I rarely write blog posts about my Bee, Myself and I goals, but sewing has been happening quietly in the background.
At the start of the year, I set myself the goal of making three flowering snowball blocks a month. I have treated it like a sewing bee, but a bee in which I am the only participant. I thought that if I chipped away at it, I would slowly see the quilt grow, no matter what other new and sparkly projects I allowed myself to be distracted by. The plan has worked, and my quilt top is complete.
If I had stuck strictly to my target, I should not be finished yet. I should have made 36 blocks by the end of the year. I actually made 64 blocks. Yes, it grew beyond my plans and is now a generous 96 inches square.
I do not have a plan how to quilt the giant, so I will pause to think for a while. I fear that my original plan to hand quilt it with perle cotton like Mary’s might be a bit rash, given its size. I might need to build up my courage. Also, I do not have a piece of quilt wadding or backing fabric large enough: yet another reason to pause.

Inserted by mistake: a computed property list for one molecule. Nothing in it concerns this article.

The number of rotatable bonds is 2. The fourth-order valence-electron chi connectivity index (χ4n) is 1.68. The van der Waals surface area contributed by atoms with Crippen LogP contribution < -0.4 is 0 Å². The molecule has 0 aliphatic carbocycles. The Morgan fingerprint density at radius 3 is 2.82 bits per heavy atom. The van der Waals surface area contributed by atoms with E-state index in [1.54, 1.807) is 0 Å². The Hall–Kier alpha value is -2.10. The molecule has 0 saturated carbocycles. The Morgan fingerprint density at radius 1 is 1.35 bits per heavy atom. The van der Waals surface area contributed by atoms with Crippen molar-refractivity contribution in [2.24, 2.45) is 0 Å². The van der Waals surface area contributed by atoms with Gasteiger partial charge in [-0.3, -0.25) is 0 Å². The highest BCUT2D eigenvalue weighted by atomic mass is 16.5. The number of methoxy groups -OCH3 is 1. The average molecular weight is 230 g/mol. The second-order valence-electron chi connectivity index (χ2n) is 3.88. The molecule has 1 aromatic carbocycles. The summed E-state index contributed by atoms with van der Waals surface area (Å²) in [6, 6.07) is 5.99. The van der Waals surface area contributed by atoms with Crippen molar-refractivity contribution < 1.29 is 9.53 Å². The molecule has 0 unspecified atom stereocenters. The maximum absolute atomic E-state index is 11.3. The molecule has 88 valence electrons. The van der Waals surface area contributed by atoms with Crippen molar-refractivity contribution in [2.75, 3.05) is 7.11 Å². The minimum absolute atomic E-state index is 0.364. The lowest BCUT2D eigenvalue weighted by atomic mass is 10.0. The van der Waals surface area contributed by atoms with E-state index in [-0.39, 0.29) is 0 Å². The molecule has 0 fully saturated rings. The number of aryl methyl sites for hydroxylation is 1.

My arms are too short for ginormous-quilt-top-holder-uppering, so I can only share a folded sneak peek.
With that top finished, it is time to switch gears. For my next monthly Bee, Myself and I goal, I aim to hand sew at least three of my Liberty hexagons (from Katja Marek’s The New Hexagon). To help me get a head start, I have cut and basted about a dozen blocks – and been super
nerdy organised and put them in plastic sleeves in a folder.
My Liberty project is a good fit at the moment because it is portable. I can easily take it along to social sewing days. Another reason it is a good fit is that I have started working one day a week at Calico and Ivy, a lovely shop that sells fabric and yarn and all sorts of other crafty goodies, including Liberty! I sometimes wonder whether my working there is like an alcoholic taking a job in a pub, but I have managed to pace myself so far. I have not yet spent all of my wages on fabric and yarn. Not yet …
Anyone is welcome to join in and set their own solitary sewing bee goals. The details and a button are here.